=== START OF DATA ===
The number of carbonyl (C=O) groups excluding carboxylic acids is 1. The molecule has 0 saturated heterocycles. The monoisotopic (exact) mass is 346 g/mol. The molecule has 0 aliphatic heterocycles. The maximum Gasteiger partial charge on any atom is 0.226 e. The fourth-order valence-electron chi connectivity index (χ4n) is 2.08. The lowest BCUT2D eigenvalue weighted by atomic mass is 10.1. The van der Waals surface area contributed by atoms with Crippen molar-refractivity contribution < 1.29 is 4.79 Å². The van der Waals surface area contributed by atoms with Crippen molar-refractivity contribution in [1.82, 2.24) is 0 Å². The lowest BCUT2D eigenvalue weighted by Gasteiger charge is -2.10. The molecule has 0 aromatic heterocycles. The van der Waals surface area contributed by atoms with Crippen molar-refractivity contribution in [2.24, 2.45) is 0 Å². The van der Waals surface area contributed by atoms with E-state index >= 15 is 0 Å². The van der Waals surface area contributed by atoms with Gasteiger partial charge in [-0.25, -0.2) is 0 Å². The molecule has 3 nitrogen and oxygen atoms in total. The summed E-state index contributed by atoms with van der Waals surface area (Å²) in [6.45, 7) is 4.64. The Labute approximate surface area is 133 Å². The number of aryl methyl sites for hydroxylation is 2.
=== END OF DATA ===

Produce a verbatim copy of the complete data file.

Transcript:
The number of carbonyl (C=O) groups excluding carboxylic acids is 1. The molecule has 0 saturated heterocycles. The monoisotopic (exact) mass is 346 g/mol. The molecule has 0 aliphatic heterocycles. The maximum Gasteiger partial charge on any atom is 0.226 e. The fourth-order valence-electron chi connectivity index (χ4n) is 2.08. The lowest BCUT2D eigenvalue weighted by atomic mass is 10.1. The van der Waals surface area contributed by atoms with Crippen molar-refractivity contribution < 1.29 is 4.79 Å². The van der Waals surface area contributed by atoms with Crippen molar-refractivity contribution in [1.82, 2.24) is 0 Å². The lowest BCUT2D eigenvalue weighted by Gasteiger charge is -2.10. The molecule has 0 aromatic heterocycles. The van der Waals surface area contributed by atoms with Crippen molar-refractivity contribution in [2.24, 2.45) is 0 Å². The van der Waals surface area contributed by atoms with E-state index >= 15 is 0 Å². The van der Waals surface area contributed by atoms with Gasteiger partial charge in [-0.25, -0.2) is 0 Å². The molecule has 3 nitrogen and oxygen atoms in total. The summed E-state index contributed by atoms with van der Waals surface area (Å²) in [6.45, 7) is 4.64. The Labute approximate surface area is 133 Å². The number of aryl methyl sites for hydroxylation is 2.